“Send someone out to the market, baby. We need some guns. We’re going to be guarding a prisoner for a while.”

(Finger in every pie move: 6+2=hit)

“Who?” Dustwich asks with her mouth full.

“Me,” Dice says.

Sunset takes Dice back to his office.

“You really fucked things up here,” Sunset says when they both sit down.

“You could say that,” Dice says without much emotion. She looks at the flood under Sunset’s desk.

“On the other hand, you might have saved all our lives.”

Dice looks up at Sunset. His face doesn’t convey any emotion.

“What if Mr. Millions were out of the picture? Maybe someone could convince the people that he wasn’t fit to lead us.”

“Maybe you’re right at that.”

(Dice reads a person: 8+1=hit)
(What does your character indent to do?
Replace Millions with someone that Sunset can better control.)

“Who do you think could replace him, should he have to step down?” Sunset asks.

The silence fills the room as both of their brains set into motion.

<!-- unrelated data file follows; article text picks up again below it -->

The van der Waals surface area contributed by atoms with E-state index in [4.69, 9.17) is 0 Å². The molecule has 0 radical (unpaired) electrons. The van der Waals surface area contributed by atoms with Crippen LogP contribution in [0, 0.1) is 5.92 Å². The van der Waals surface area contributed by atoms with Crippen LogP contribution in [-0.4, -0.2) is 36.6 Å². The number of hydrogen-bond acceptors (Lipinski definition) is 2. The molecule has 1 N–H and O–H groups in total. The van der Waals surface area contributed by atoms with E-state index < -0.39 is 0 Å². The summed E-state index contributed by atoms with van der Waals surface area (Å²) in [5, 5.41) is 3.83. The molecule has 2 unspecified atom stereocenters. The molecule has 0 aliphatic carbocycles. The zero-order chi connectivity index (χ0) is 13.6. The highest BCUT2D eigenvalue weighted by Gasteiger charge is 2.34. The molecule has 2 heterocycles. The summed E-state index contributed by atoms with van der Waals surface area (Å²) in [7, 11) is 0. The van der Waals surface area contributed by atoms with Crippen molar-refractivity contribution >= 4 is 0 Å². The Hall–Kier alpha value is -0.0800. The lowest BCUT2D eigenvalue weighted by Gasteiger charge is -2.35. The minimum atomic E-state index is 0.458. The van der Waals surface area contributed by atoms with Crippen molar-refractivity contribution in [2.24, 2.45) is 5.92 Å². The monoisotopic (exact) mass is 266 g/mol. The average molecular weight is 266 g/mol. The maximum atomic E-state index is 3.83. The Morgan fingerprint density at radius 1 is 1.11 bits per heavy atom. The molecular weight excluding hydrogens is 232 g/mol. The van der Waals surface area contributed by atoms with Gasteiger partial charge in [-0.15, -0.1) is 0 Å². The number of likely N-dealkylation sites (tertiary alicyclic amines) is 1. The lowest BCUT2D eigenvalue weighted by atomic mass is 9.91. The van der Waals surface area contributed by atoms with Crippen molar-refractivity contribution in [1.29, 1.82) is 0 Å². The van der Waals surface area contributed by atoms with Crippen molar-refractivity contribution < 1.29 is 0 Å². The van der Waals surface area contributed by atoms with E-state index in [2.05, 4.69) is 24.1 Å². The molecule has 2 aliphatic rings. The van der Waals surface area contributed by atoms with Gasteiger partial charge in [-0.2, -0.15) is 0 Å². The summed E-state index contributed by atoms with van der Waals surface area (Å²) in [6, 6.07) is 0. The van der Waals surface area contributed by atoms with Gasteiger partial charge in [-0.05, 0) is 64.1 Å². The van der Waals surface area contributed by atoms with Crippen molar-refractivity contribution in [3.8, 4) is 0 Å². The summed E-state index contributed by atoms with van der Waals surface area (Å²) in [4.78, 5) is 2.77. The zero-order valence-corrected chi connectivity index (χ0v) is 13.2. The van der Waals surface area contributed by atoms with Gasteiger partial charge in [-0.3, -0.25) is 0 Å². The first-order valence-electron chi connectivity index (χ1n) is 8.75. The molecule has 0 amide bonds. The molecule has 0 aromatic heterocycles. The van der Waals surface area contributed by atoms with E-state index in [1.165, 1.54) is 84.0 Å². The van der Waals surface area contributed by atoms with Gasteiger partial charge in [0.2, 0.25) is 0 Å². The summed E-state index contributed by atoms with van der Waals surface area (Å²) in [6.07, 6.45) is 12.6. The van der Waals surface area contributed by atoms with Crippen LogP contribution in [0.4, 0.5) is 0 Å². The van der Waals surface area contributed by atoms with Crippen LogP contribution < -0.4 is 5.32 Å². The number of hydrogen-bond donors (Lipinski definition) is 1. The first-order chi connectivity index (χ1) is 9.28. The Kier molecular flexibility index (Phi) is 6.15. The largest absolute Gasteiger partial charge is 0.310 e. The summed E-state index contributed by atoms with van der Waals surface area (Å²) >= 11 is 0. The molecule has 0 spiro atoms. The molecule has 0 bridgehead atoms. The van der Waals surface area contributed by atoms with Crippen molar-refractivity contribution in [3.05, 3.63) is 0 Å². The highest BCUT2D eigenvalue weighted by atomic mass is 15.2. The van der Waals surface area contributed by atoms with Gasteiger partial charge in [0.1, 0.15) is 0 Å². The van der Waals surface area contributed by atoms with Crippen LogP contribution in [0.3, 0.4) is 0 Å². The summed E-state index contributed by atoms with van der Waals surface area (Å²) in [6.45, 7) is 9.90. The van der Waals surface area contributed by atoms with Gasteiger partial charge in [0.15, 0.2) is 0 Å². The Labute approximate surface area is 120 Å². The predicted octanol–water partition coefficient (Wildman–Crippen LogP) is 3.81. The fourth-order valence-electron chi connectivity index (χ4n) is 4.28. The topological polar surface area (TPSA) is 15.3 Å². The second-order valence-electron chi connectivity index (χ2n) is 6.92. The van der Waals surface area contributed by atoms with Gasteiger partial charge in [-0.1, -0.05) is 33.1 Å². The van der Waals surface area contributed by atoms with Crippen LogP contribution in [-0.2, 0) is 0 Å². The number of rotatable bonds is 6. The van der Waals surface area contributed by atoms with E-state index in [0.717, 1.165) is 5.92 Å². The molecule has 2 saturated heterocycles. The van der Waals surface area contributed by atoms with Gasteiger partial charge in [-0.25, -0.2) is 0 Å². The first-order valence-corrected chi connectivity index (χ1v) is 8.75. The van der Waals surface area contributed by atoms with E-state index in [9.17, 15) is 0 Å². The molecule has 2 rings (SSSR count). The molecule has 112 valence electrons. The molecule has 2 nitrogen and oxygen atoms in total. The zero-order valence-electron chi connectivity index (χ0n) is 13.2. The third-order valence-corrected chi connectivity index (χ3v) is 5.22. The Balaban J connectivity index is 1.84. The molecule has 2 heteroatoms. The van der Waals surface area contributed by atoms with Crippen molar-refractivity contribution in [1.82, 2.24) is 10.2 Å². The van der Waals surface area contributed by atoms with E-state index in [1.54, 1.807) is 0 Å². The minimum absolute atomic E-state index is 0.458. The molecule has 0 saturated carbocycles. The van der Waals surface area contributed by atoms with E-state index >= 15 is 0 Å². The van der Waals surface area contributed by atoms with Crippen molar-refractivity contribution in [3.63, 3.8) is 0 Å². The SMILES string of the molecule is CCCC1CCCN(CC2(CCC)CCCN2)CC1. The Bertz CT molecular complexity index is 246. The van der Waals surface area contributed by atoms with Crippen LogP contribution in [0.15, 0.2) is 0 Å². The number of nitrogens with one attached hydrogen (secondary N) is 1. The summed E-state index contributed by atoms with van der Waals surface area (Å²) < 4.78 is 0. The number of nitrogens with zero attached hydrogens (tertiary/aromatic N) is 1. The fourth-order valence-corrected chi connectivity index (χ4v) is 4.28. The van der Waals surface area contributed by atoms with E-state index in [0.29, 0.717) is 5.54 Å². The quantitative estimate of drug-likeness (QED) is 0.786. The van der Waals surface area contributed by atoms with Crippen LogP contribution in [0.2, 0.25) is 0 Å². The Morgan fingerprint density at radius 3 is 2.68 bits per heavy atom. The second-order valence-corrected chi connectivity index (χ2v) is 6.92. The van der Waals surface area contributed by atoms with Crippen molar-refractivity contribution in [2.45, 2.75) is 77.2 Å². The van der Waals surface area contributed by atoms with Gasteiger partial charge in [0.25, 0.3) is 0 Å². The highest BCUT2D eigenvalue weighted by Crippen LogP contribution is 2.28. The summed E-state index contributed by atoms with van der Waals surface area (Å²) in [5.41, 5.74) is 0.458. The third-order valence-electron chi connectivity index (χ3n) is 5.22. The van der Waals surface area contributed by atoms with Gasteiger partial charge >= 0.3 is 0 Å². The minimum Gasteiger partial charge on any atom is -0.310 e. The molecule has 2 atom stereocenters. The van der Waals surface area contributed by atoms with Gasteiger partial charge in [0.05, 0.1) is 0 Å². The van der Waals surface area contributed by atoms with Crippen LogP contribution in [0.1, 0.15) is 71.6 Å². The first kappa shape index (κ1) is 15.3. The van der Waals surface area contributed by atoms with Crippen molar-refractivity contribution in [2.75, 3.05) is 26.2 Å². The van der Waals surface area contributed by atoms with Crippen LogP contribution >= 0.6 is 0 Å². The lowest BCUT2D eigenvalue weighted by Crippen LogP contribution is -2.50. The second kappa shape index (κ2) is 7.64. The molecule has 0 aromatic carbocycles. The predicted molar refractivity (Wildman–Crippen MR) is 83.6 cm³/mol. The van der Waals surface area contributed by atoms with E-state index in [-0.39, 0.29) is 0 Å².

Outside, Dustwich takes her ear off the door and sneaks back to her room.

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Unsolicited Bonus Opinion #1

Hey story-friends,
Welcome to the first installment of Unsolicited Bonus Opinion. In my purely academic study of stuff white people like I ended up listening to the most recent episode of This American Life (and also just about every other episode of it for the last few years or so).
This week’s (found here) is an uncomfortable hour of Ira Glass berating this writer who performed a monologue on their show a couple months ago. That older episode had the performer, Mike Daisey, talking about his trip to an Apple factory where he saw some pretty terrible human rights violations. It’s actually pretty good, I’d still recommend listening to it. In fact, that’s the point of my bonus opinion today.
Mr. Daisey pointed out that he is a memoir writer and theater performer, not a journalist. His job is to create stories that move people, to action in this case. His story succeeds there. Sure, he bent the truth more than a journalist would, but even journalists spin their stories to one degree or another.